Jill Biden says she plans to continue teaching if she becomes first lady

Jill Biden says she plans to continue teaching if she becomes first lady
© Greg Nash

Jill Biden will continue teaching if her husband, former Vice President Joe BidenJoe BidenTop House Republican calls for probe of source of NYT Trump tax documents Judge's ruling creates fresh hurdle for Trump's TikTok ban Harris says she hasn't 'made a plan one way or another' on meeting Supreme Court nominee MORE, wins the presidency, she told CBS on Sunday.

“If we get to the White House, I'm going to continue to teach," Biden said on “CBS Sunday Morning” in an interview with CBS' Rita Braver. "I want people to value teachers and know their contributions and to lift up the profession."

Biden, during her eight years as second lady, continued to teach English at Northern Virginia Community College while also collaborating with then-First Lady Michelle ObamaMichelle LeVaughn Robinson ObamaVoter registration spiked in days immediately following Ruth Bader Ginsburg death Michelle Obama says even former first families can get on each other's nerves during quarantine Obamas are 'most admired' man and woman in world: poll MORE on initiatives aimed at military families.

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In the interview, she also discussed advising her husband as he searches for a running mate. Joe Biden has pledged to name a woman as his vice president.

"We've talked about the different women candidates but it's got to be Joe's decision, who he feels most comfortable with, who shares his values and that's what he's always said that he and Barack had," she said.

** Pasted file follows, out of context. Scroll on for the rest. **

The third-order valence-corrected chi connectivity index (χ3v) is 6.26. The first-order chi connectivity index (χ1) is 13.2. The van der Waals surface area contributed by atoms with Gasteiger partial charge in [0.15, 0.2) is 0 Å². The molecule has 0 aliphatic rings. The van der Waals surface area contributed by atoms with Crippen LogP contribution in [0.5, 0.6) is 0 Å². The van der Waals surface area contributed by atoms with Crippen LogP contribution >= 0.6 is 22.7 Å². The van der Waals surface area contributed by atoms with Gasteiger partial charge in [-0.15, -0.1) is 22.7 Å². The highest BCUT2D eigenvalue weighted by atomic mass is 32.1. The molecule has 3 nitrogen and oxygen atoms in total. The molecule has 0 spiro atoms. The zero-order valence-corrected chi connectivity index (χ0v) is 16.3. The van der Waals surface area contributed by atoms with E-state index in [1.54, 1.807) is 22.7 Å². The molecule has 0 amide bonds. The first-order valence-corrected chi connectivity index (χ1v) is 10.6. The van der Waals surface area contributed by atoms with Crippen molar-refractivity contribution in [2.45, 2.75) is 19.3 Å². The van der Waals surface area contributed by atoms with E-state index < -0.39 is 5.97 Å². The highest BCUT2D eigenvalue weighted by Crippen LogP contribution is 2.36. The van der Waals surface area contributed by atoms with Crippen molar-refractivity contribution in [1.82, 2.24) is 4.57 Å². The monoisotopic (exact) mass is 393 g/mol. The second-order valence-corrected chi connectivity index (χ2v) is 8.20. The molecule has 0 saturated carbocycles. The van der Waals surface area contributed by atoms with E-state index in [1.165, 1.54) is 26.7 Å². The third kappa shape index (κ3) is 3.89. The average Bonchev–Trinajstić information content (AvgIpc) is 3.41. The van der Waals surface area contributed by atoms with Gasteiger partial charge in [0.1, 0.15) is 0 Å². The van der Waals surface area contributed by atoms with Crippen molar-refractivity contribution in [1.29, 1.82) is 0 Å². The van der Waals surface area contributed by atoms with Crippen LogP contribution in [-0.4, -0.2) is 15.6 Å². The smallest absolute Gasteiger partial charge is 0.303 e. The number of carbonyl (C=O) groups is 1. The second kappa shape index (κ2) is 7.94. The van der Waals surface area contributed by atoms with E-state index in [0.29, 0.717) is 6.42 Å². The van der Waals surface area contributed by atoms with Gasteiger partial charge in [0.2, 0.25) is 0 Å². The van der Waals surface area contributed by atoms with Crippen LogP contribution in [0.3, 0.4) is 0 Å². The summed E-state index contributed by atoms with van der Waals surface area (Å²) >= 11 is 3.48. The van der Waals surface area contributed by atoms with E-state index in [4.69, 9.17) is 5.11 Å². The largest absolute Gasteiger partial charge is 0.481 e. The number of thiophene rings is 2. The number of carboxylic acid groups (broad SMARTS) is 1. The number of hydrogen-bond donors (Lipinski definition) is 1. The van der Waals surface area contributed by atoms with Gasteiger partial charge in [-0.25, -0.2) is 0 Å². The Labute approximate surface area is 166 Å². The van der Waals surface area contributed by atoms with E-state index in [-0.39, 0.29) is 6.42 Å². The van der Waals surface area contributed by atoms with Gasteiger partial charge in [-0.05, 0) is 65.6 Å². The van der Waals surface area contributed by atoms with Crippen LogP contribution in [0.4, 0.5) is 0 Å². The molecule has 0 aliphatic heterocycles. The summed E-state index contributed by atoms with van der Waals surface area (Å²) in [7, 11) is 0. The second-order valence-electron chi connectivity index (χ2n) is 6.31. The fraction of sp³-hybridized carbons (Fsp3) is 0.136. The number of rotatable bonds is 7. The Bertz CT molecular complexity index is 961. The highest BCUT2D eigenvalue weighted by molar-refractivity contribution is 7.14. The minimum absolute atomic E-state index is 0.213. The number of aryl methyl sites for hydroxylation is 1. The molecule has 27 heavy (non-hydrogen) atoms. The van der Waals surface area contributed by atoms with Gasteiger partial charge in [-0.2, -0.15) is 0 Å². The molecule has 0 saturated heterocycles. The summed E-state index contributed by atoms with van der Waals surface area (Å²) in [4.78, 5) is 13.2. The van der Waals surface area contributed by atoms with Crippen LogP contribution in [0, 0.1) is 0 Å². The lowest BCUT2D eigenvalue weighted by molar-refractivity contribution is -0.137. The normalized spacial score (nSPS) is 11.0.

Jill Biden also discussed President TrumpDonald John TrumpCensus Bureau intends to wrap up count on Oct. 5 despite judge's order Top House Republican calls for probe of source of NYT Trump tax documents New Yorkers report receiving ballots with wrong name, voter addresses MORE’s attacks on her son Hunter, calling them beyond the pale.

"It's a total distraction. We knew this credo when we decided to run. But as I said to Joe, we have experienced the worst possible thing that could happen to us in life. We lost a child. Together, we can handle anything. And that's what we're trying to do," she said. "I don't think he should be attacking my family, my family is not fair game. Joe is running against him. That's different, not my children."

Jill Biden took a leave of absence from teaching to hit the campaign trail with her husband earlier this year, saying in January "He's always supported my career. And this is a critical time for me to support him because, you know, I want change. I want a new president."